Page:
Leadership Module: EDI Blogs Prakash Chukka

Equity, Diversity, and Inclusion

Introduction

When I was asked to write a blog post on equity, diversity, and inclusion, I thought it would be just like any other assignment. As I started doing research, I realized equity, diversity, and inclusion is more than a subject, and what I understood from class is just the tip of an ocean.

In this blog, I am going to share my perspective of equity, diversity, and inclusion with few personal examples.

Inclusion

Starting with inclusion, let’s take my nephew as an example, a middle school student. He lives with his parents in a city called Montreal, Quebec. And he is right now insisting his parents on buying him an iPhone because kids at school don’t have lunch with him and discriminate him just because he has an android phone (Kids these days huh!! Come on, it’s hard to deny that iPhone is seen as a status symbol and it’s proven by research)

In an ideal world, inclusion is “where an entire population is treated equally by keeping aside the differences like race, geography, gender, generation or in my nephews’ case a digital device and making them feel welcomed, valued and appreciated.”

 Diversity

Diversity has many definitions, and all of them say the same thing “people with differences in terms of religion, national origin, gender, age, sexual orientation, and race should be appreciated. These differences should be embraced and respected irrespective of their background. “

                                              Image source: (my 6th-grade painting)

Remember those kids who wouldn’t include my nephew? I don’t blame them because the Government of Quebec itself is weird implementing laws like Bill 21, which was introduced by François Legault. According to the bill, if you’re working in a public sector, you aren’t allowed to wear religious symbols like the hijab, turban, etc. They wanted to bring equality, but by eliminating diversity. I understand they want to treat everyone equal but not at the cost of diversity. Maybe Other provinces can help educate François.

In another example, a University wants to hire an employee for a position, and the advertisement mentions candidates to be clean-shaven. What if a persons’ ethnic background doesn’t allow him to shave? The institution might not be discriminating an individual but will seem like they are anti to diversity.

Equity

When it comes to equity, it is often confused with equality.

Equality is when you distribute resources equally to everyone, but when the same resources are given more to individuals who need the most is defined as equity. Equity is not possible without identifying and acknowledging the differences between various groups in a community.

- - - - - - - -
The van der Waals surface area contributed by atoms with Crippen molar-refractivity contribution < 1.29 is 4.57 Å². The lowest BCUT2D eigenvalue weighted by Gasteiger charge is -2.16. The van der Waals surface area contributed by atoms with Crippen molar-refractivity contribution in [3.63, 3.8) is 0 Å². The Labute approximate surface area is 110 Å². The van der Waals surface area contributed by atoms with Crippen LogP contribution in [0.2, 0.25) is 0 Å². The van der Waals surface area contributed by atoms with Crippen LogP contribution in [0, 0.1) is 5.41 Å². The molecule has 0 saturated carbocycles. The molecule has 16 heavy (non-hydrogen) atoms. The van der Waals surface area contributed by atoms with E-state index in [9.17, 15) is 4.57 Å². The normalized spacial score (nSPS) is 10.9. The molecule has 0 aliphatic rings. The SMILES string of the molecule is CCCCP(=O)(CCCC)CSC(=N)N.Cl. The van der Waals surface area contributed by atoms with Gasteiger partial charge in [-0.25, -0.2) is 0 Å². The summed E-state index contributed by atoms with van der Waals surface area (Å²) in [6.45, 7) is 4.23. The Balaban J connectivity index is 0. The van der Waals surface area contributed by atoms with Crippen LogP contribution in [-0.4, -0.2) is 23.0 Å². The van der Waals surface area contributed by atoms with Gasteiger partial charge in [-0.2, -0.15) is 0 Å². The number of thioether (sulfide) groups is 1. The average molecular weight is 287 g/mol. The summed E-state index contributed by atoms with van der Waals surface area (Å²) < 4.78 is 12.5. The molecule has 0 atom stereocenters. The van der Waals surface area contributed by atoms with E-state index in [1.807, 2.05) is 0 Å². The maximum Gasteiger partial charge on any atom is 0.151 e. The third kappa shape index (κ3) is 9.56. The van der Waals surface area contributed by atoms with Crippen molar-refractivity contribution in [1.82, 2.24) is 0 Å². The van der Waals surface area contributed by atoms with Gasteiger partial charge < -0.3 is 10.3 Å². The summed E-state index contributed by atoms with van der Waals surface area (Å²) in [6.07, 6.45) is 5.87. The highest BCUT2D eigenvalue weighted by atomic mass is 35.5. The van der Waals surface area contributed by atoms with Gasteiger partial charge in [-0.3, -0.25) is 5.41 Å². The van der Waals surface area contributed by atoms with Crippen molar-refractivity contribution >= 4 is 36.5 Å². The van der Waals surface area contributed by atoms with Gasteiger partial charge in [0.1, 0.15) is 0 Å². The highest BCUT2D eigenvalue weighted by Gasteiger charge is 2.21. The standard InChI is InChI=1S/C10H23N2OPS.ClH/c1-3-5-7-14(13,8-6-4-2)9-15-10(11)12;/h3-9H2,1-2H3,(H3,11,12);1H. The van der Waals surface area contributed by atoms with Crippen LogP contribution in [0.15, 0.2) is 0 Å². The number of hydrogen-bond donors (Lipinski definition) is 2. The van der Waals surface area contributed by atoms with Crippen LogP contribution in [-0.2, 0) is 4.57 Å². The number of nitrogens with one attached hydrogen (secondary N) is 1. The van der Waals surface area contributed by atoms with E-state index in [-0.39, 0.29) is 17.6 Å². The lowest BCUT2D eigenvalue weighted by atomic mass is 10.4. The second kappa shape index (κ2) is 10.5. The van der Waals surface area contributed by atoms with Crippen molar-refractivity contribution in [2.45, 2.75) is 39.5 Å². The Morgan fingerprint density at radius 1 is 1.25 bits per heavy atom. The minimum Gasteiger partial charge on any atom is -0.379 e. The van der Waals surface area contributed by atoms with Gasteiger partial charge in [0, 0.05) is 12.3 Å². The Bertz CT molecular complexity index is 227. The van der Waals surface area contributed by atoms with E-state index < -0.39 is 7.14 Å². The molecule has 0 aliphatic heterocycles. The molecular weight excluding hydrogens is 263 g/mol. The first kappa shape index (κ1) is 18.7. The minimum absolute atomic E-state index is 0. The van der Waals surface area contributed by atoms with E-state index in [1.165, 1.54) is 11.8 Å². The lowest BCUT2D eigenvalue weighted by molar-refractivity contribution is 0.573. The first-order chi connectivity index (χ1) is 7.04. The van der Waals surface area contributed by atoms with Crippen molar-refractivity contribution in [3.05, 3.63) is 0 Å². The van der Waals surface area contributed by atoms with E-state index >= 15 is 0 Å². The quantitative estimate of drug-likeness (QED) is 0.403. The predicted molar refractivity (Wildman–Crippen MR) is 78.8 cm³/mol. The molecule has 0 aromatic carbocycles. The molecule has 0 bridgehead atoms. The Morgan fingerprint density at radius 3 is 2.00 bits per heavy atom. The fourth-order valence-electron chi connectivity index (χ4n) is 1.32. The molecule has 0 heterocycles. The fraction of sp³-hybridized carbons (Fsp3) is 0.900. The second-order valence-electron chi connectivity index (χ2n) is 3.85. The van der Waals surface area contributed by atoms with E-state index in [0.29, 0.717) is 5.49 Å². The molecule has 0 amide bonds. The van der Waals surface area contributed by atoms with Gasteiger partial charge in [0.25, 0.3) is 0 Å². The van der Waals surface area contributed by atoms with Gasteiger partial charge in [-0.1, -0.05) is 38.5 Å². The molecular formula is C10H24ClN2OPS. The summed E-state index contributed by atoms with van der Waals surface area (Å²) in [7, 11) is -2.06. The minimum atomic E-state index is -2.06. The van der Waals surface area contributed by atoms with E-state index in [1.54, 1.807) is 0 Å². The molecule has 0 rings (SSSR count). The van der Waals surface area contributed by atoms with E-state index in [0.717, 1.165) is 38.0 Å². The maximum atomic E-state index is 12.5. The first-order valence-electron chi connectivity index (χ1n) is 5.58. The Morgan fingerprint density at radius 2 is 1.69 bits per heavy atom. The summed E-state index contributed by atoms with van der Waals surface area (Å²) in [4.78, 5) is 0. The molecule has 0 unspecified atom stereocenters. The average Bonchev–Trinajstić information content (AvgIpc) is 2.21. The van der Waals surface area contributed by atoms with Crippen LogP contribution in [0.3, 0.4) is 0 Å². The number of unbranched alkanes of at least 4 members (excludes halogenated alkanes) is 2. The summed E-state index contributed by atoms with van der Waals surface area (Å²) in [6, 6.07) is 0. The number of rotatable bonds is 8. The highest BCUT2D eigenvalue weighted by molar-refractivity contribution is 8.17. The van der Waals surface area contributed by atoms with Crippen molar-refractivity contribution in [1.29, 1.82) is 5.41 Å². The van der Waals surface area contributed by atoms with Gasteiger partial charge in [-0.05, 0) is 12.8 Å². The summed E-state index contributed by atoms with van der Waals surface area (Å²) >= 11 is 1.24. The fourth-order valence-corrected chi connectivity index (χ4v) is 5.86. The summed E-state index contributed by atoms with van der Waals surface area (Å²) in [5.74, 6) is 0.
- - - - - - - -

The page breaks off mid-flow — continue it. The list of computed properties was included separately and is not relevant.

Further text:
I can give an example from my life when I experienced equity. I’m a Biochemistry student who is learning computational chemistry. So, our computational lab, including me has three new grad students, and the only difference between them and me is that they have done most of their research in computational studies. It wouldn’t have been fair if I was treated the same way as my peers. So, if I were to generate an output file from a certain computational analysis, the other two would be given 2 hours to complete the task. In contrast, I would be given 4 hours and a little bit of help for the same job, which is nothing but equity because of our differences in knowledge of the field.

Some institutions often assume diversity and inclusion as synonyms, but, both are entirely different. And the difference is perfectly explained by Verna Myers, a DEI (diversity, equity, and inclusion) educator who once mentioned, “Diversity is being invited to the party. Inclusion is being asked to dance”. (This touched my soul)

Which one is most important? Inclusion or diversity or equity?

In my opinion, all of them are interdependent, and they are insignificant without one another.

                                                             Image source here  

DEI at my current workplace

I feel fortunate that I am not facing such problems as my nephew or the people of Quebec did. Because the University I study emphasizes on the importance of equity, diversity, and inclusion, and that was evident for me during the inauguration of science commons building. The amount of respect and gratitude showed towards natives on the day of Big Bang was mind-boggling.

Final Thoughts

The idea of equity, diversity, and inclusion first starts at home, and parents should teach it at an early age before any school because the environment in which the child is brought up and the cognizance developed during childhood will impact their lives and others.

Leadership Module: EDI Blogs Gayatri Namala

Equity, Diversity, and Inclusion

By M Gayatri Devi Namala

Keywords:  Equity, Diversity, Discrimination, Inclusion, Unconscious bios

  1. What is Equity, Diversity, and Inclusion how these are affecting the structure of our society and how they play a significant role in the development and infrastructure of a country